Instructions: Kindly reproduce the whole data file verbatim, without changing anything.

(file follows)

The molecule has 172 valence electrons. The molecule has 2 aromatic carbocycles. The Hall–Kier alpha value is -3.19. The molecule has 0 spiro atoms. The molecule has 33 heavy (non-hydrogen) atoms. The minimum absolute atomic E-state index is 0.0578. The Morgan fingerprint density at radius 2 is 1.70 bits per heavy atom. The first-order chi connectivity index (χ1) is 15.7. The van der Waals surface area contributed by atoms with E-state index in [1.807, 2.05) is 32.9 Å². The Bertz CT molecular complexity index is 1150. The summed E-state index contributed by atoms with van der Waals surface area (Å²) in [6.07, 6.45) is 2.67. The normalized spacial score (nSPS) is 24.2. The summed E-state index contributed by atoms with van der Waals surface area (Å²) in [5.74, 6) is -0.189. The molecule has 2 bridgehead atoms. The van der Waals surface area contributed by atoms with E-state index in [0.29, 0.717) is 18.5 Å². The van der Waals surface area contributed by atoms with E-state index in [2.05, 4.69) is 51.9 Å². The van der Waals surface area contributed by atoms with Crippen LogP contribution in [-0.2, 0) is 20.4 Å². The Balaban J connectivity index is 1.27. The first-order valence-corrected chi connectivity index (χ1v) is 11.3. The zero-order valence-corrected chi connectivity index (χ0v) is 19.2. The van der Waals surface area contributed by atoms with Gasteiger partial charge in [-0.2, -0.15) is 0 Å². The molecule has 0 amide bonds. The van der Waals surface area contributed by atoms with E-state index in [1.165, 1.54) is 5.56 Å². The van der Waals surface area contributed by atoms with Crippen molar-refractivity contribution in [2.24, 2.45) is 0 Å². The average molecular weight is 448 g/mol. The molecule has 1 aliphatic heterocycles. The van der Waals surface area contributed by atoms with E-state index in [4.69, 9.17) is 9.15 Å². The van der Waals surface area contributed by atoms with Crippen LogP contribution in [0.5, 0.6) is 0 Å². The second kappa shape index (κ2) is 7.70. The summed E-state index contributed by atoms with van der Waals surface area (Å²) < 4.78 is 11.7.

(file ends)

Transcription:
The molecule has 172 valence electrons. The molecule has 2 aromatic carbocycles. The Hall–Kier alpha value is -3.19. The molecule has 0 spiro atoms. The molecule has 33 heavy (non-hydrogen) atoms. The minimum absolute atomic E-state index is 0.0578. The Morgan fingerprint density at radius 2 is 1.70 bits per heavy atom. The first-order chi connectivity index (χ1) is 15.7. The van der Waals surface area contributed by atoms with E-state index in [1.807, 2.05) is 32.9 Å². The Bertz CT molecular complexity index is 1150. The summed E-state index contributed by atoms with van der Waals surface area (Å²) in [6.07, 6.45) is 2.67. The normalized spacial score (nSPS) is 24.2. The summed E-state index contributed by atoms with van der Waals surface area (Å²) in [5.74, 6) is -0.189. The molecule has 2 bridgehead atoms. The van der Waals surface area contributed by atoms with E-state index in [0.29, 0.717) is 18.5 Å². The van der Waals surface area contributed by atoms with E-state index in [2.05, 4.69) is 51.9 Å². The van der Waals surface area contributed by atoms with Crippen LogP contribution in [-0.2, 0) is 20.4 Å². The Balaban J connectivity index is 1.27. The first-order valence-corrected chi connectivity index (χ1v) is 11.3. The zero-order valence-corrected chi connectivity index (χ0v) is 19.2. The van der Waals surface area contributed by atoms with Gasteiger partial charge in [-0.2, -0.15) is 0 Å². The molecule has 0 amide bonds. The van der Waals surface area contributed by atoms with E-state index in [1.165, 1.54) is 5.56 Å². The van der Waals surface area contributed by atoms with Crippen molar-refractivity contribution in [2.24, 2.45) is 0 Å². The average molecular weight is 448 g/mol. The molecule has 1 aliphatic heterocycles. The van der Waals surface area contributed by atoms with E-state index in [4.69, 9.17) is 9.15 Å². The van der Waals surface area contributed by atoms with Crippen LogP contribution in [0.5, 0.6) is 0 Å². The second kappa shape index (κ2) is 7.70. The summed E-state index contributed by atoms with van der Waals surface area (Å²) < 4.78 is 11.7.